I am alone and no one can fix it.
Stories about death row inmates are so often shown from the convict’s perspective and his/her question of guilt that it’s easy to look past certain details concerning the other side. I don’t mean the prosecution, though. I mean those whose careers force them to carry out the execution itself. An example: most films of this sort have protestors screaming outside the prison’s walls for someone to intervene and erase the death penalty from American law books and it seems natural because people get angry and passionate enough to want their voices heard. But who is listening in those instances? The press has their cameras rolling and voters at home are watching, but neither can save anyone right now. Only the governor can. They should be protesting city hall.
They choose this location for the emotional currency created by close proximity to the inmate. They want him/her to know someone cares. They want those who want the execution carried out to confront their hate. As soon as writer/director Chinonye Chukwu shifts the focus of her film Clemency from the man sentenced to death (Aldis Hodge‘s Anthony Woods) to the warden responsible for everything going off without a hitch (Alfre Woodard‘s Bernadine Williams), however, emotion makes way for pragmatism. They’re ostensibly yelling at this woman for doing her job because they believe she should do something she doesn’t have the power to do instead. Maybe they want her to quit. Maybe she wants to quit. The execution is happening regardless. Someone else will take her place.
Chukwu is therefore asking us to sympathize with Warden Williams’ plight considering the impossible position she’s in. After years of research and work as an advocate and teacher inside prisons, the filmmaker is helping us acknowledge the fact that state-sanctioned murder doesn’t only affect the families of a criminal and his/her victim. Just because the courts say the state is the party dirtying its hands by the act doesn’t mean Williams, her deputy (Richard Gunn‘s Thomas Morgan), officers (led by LaMonica Garrett‘s Major Cartwright), chaplain (Michael O’Neill‘s Kendricks), and medical advisors don’t find themselves haunted by nightmares from their complicity. Even if you can tell yourself that lethal injection is a “humane alternative,” it only takes one botched procedure before the walls you’ve built as psychological barriers crumble.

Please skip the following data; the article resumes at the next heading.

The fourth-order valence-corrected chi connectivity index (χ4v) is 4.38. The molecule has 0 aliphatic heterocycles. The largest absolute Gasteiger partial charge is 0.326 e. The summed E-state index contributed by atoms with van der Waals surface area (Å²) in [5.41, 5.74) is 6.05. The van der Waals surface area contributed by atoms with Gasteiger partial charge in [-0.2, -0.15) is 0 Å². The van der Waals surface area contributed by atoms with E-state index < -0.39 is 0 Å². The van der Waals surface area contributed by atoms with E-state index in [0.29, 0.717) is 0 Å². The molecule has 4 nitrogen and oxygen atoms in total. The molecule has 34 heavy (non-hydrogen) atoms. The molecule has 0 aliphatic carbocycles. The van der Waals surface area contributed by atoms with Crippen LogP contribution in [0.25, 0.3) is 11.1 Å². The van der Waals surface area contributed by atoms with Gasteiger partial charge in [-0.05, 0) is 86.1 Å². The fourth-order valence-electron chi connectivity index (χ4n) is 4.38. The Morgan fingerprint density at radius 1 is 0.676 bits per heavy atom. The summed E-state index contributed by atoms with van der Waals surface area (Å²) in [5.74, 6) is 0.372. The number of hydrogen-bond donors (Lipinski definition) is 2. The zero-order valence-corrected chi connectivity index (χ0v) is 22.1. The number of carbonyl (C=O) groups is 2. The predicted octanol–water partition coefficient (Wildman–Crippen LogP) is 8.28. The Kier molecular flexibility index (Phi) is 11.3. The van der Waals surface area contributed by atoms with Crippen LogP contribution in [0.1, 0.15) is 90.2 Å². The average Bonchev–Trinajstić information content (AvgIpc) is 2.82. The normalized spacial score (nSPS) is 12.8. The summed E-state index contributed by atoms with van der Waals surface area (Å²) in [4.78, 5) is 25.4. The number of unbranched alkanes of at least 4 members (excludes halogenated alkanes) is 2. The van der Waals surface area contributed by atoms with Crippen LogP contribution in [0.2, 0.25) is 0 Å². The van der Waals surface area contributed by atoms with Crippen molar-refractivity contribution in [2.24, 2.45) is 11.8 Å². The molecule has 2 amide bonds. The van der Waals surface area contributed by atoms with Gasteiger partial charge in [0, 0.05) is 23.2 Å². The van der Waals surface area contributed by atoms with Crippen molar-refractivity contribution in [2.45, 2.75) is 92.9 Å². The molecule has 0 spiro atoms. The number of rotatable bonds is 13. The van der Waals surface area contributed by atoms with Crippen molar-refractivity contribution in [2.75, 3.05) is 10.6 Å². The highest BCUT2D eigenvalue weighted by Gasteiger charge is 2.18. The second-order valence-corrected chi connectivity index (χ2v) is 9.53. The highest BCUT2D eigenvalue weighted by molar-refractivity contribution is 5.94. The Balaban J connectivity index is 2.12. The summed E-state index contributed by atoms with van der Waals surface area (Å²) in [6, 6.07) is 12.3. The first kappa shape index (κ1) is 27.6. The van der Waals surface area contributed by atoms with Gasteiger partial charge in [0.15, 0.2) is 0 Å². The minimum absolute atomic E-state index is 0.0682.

And that’s exactly how she begins her film: the worst-case scenario. Williams is into double digits on executions during her tenure as warden, so Victor Jimenez (Alex Castillo) shouldn’t feel any different than the others. She certifies what’s happening, talks to the witnesses, ascertains whether the inmate needs anything, and personally takes part as the sentence is carried out. Where she should simply have to nod her head to let everyone know it’s time for him/her to do their part, things go south straight away once the paramedic can’t find a vein. The ensuing scene is tough to watch because it throws back the curtain on what’s actually happening. It prevents those involved from extricating themselves from the tragedy. And it alters their perspective moving forward.